Cellcept and lupus nephritis

by Nathan Wei, MD, FACP, FACR

Nathan Wei is a nationally known board-certified rheumatologist and author of the Second Opinion Arthritis Treatment Kit. It's available exclusively at this website... not available in stores.

Click here: Second Opinion Arthritis Treatment Kit

Lupus nephritis is an inflammatory kidney disorder that is a complication of systemic lupus erythematosus (SLE).

It is characterized by progressive loss of kidney function.

Lupus nephritis is one of the most dreaded complications of SLE and increases the morbidity and mortality associated with the disease.

Patients with lupus nephritis who do not receive immunosuppressive treatment progress to chronic kidney failure.

Long-term or maintenance therapy with cyclophosphamide increases kidney survival in patients with lupus nephritis, but this drug has considerable toxicity including the development of malignancy.

There is some evidence in studies with rodents to suggest that either oral mycophenolate mofetil (CellCept) or azathioprine may be as effective as cyclophosphamide without the toxic side effects.

In a recent study and the accompanying editorial, (Sequential Therapies for Proliferative Lupus Nephritis, by Gabriel Contreras, M.D., M.P.H., Victoriano Pardo, M.D., Baudouin Leclercq, M.D., Oliver Lenz, M.D., Elaine Tozman, M.D., Patricia O'Nan, R.N., and David Roth, M.D.; The New England Journal of Medicine, March 4, 2004. Related Editorial, Maintenance Therapy for Lupus Nephritis - Something Old, Something New, by James E. Balow, M.D., and Howard A. Austin, III, M.D.), a comparison was made between two sequential regimens: (1)short-term intravenous cyclophosphamide followed by either oral CellCept or azathioprine, and (2)long-term therapy with intravenous cyclophosphamide.

A total of 59 (fifty-nine) patients with lupus nephritis participated in this study. Forty-six percent (46%) were black, 49% were Hispanic, and 5% were white. All of the participants received a maximum of 7 (seven) monthly injections of intravenous cyclophosphamide plus corticosteroids. Then, the patients were randomly assigned to one of three maintenance therapies for 1-3 years:

1. quarterly intravenous injections of cyclophosphamide,
2. oral azathioprine (1 to 3 mg per kilogram of body weight per day),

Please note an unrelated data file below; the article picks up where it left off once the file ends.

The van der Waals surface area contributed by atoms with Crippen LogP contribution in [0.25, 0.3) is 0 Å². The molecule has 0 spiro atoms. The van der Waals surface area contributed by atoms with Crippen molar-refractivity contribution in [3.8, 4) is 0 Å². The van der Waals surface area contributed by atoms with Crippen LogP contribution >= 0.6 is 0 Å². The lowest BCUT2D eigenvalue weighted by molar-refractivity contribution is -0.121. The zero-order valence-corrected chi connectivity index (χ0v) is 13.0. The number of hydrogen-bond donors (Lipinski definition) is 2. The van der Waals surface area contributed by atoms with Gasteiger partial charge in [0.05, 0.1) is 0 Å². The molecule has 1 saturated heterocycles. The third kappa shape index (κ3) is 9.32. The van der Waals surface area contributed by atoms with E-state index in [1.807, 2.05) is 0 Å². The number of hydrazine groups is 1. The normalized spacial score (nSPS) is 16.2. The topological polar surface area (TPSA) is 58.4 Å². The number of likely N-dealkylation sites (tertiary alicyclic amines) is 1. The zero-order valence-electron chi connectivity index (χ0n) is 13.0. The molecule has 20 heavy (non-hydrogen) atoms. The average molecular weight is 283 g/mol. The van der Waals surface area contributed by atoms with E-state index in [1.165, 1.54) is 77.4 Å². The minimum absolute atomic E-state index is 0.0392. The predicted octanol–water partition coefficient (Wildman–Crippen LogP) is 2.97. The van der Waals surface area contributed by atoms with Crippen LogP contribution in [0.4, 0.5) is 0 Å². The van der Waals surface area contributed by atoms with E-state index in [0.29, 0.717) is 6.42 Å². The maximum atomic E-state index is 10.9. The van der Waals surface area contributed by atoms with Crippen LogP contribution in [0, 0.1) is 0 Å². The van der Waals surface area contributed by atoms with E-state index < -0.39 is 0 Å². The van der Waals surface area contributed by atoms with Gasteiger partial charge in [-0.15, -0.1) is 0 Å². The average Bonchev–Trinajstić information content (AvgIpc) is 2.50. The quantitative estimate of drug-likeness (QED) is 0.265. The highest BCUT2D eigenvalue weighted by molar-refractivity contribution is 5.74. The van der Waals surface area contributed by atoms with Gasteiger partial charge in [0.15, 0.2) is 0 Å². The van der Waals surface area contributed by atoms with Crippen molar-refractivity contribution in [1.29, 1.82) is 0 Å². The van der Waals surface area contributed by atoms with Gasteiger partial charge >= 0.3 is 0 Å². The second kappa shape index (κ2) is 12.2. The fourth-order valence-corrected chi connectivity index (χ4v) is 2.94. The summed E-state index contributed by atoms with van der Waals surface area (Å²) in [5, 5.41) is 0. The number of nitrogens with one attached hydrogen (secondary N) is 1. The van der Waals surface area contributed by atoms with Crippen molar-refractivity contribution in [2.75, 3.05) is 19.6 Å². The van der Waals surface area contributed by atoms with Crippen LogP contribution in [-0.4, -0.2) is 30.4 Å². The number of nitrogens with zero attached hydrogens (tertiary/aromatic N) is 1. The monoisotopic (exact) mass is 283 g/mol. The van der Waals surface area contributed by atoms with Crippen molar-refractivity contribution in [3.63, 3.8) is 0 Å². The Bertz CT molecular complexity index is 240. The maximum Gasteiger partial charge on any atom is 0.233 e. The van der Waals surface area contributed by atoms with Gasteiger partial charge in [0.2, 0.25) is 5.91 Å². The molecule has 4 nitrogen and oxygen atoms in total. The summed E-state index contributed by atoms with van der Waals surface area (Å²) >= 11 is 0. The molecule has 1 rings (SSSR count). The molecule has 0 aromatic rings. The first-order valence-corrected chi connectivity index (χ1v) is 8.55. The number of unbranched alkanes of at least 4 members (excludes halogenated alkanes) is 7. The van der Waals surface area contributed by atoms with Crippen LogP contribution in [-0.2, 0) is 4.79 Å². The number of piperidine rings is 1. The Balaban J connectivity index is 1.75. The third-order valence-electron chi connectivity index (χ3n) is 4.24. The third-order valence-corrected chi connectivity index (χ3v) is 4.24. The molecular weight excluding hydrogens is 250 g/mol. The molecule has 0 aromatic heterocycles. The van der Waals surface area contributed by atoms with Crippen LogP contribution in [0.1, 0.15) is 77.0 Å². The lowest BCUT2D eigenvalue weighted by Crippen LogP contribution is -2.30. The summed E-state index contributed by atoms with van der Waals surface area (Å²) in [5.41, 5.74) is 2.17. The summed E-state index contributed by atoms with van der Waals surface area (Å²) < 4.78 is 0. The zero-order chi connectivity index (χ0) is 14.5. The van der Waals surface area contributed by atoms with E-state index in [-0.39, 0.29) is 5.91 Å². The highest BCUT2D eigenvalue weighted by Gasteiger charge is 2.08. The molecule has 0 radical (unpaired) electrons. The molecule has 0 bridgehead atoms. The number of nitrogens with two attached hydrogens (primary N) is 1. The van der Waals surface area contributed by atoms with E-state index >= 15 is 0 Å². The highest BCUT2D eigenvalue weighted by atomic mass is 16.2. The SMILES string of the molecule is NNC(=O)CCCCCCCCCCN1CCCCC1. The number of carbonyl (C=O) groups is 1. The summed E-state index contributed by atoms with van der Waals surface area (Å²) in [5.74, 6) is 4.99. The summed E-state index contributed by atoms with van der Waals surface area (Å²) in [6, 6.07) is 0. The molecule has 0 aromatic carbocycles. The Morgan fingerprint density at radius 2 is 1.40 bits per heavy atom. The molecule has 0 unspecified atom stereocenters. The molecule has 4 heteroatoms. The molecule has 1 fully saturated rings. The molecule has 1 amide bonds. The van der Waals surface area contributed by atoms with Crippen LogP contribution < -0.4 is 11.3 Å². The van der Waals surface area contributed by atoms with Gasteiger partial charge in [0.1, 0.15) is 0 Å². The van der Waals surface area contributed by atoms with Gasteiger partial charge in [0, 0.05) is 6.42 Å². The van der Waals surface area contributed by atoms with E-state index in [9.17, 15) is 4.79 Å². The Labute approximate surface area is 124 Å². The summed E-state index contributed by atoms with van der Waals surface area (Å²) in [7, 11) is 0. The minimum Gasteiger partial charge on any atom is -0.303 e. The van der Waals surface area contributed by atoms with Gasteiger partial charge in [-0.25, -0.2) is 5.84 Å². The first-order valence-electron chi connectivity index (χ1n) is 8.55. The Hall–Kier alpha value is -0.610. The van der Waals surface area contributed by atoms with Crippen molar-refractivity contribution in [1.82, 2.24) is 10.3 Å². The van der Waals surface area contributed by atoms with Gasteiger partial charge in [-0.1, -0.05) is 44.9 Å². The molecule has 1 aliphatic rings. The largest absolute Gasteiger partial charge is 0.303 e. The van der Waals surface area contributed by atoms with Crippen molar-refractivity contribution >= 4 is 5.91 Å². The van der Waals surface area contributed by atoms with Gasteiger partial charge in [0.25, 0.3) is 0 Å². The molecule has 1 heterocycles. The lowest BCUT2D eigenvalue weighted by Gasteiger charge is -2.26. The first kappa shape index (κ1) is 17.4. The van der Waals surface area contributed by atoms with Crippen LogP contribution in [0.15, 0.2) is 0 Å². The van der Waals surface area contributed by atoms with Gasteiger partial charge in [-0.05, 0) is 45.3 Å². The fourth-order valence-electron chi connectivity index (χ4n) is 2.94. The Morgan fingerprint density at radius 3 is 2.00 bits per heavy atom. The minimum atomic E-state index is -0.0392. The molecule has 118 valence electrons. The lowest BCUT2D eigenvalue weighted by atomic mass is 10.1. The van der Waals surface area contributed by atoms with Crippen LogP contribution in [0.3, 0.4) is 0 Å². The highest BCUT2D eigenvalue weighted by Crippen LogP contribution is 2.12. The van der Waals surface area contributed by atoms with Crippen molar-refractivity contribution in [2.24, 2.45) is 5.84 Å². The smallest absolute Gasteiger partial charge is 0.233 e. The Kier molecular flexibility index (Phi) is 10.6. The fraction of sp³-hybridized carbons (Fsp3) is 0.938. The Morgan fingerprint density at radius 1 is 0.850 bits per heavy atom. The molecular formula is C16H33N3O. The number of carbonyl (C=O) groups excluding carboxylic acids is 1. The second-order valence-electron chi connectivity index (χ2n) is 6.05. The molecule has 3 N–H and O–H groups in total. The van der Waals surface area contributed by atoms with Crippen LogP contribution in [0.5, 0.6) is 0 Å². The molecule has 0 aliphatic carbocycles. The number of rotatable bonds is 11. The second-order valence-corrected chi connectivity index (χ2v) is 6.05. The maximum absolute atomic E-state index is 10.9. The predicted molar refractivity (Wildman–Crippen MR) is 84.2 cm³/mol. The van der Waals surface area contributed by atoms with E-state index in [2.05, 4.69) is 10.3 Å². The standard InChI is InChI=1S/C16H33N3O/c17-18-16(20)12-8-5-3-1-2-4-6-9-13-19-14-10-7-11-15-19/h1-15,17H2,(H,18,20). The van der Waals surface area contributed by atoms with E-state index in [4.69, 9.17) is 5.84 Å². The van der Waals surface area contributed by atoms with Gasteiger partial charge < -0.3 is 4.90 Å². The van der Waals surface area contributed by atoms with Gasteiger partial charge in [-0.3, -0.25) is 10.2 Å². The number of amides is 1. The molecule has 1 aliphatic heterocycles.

3. or oral CellCept (500 to 3000 mg per day).

The researchers measured the serum creatinine, blood urea nitrogen (BUN), albumin, and liver-enzyme levels of the participants first monthly and then quarterly. They also took a complete blood count, urinalysis, and measurement of protein and creatinine levels in 24-hour urine collections, and measured the antinuclear antibodies (ANA), etc. Over the 6-year period of the study, the researchers monitored the number of patient hospitalizations and the number of patients who died and/or had kidney failure.

Using data about patient and kidney survival and hospitalization rates, the researchers then performed statistical analyses to compare the outcomes among the 3 groups.

The authors found:

• short-term treatment with intravenous cyclophosphamide followed by maintenance therapy with either CellCept or azathioprine resulted in a lower rate of death or chronic kidney failure than did long-term therapy with intravenous cyclophosphamide,

• short-term administration of intravenous cyclophosphamide followed by maintenance therapy with either CellCept or azathioprine was safer than long-term therapy with intravenous cyclophosphamide. For example, the hospitalization rates were significantly lower in both the CellCept and azathioprine maintenance therapy groups than in the group given long-term intravenous cyclophosphamide,

• the incidence of severe infection was significantly lower in both the CellCept and azathioprine maintenance therapy groups than in the group given long-term intravenous cyclophosphamide.

The authors noted that their study showed that short-term therapy with intravenous cyclophosphamide followed by maintenance therapy with CellCept or azathioprine is more effective and safer than long-term therapy with intravenous cyclophosphamide for the treatment of lupus nephritis.

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